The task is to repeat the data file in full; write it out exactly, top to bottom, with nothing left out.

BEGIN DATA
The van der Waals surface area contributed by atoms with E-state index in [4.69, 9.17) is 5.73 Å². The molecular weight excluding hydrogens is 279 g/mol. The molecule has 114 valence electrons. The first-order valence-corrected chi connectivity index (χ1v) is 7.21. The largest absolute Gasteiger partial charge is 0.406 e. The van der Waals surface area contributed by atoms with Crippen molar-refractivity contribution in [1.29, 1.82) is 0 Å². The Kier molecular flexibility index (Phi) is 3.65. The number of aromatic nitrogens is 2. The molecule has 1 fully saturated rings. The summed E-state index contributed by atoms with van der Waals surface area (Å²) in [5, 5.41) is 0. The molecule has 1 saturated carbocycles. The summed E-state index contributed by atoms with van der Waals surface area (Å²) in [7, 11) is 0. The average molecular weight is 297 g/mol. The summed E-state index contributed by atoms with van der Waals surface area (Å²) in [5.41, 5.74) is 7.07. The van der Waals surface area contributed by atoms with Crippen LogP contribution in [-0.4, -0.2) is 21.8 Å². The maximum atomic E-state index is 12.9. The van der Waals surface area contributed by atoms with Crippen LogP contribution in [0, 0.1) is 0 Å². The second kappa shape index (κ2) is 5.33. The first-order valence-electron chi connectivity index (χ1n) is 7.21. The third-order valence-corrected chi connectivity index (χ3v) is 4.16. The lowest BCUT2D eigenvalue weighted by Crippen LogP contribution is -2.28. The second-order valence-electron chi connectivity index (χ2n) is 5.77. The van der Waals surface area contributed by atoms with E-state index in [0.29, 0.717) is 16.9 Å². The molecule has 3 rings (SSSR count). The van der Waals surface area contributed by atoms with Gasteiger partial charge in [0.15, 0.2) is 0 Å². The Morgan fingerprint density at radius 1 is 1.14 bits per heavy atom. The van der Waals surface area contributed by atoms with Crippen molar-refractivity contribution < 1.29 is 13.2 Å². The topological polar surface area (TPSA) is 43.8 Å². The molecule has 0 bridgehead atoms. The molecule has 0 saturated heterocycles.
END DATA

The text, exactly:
The van der Waals surface area contributed by atoms with E-state index in [4.69, 9.17) is 5.73 Å². The molecular weight excluding hydrogens is 279 g/mol. The molecule has 114 valence electrons. The first-order valence-corrected chi connectivity index (χ1v) is 7.21. The largest absolute Gasteiger partial charge is 0.406 e. The van der Waals surface area contributed by atoms with Crippen molar-refractivity contribution in [1.29, 1.82) is 0 Å². The Kier molecular flexibility index (Phi) is 3.65. The number of aromatic nitrogens is 2. The molecule has 1 fully saturated rings. The summed E-state index contributed by atoms with van der Waals surface area (Å²) in [5, 5.41) is 0. The molecule has 1 saturated carbocycles. The summed E-state index contributed by atoms with van der Waals surface area (Å²) in [7, 11) is 0. The average molecular weight is 297 g/mol. The summed E-state index contributed by atoms with van der Waals surface area (Å²) in [5.41, 5.74) is 7.07. The van der Waals surface area contributed by atoms with Crippen LogP contribution in [-0.4, -0.2) is 21.8 Å². The maximum atomic E-state index is 12.9. The van der Waals surface area contributed by atoms with Crippen LogP contribution in [0, 0.1) is 0 Å². The second kappa shape index (κ2) is 5.33. The first-order valence-electron chi connectivity index (χ1n) is 7.21. The third-order valence-corrected chi connectivity index (χ3v) is 4.16. The lowest BCUT2D eigenvalue weighted by Crippen LogP contribution is -2.28. The second-order valence-electron chi connectivity index (χ2n) is 5.77. The van der Waals surface area contributed by atoms with E-state index in [0.29, 0.717) is 16.9 Å². The molecule has 3 rings (SSSR count). The van der Waals surface area contributed by atoms with Gasteiger partial charge in [0.15, 0.2) is 0 Å². The Morgan fingerprint density at radius 1 is 1.14 bits per heavy atom. The van der Waals surface area contributed by atoms with Crippen molar-refractivity contribution < 1.29 is 13.2 Å². The topological polar surface area (TPSA) is 43.8 Å². The molecule has 0 bridgehead atoms. The molecule has 0 saturated heterocycles.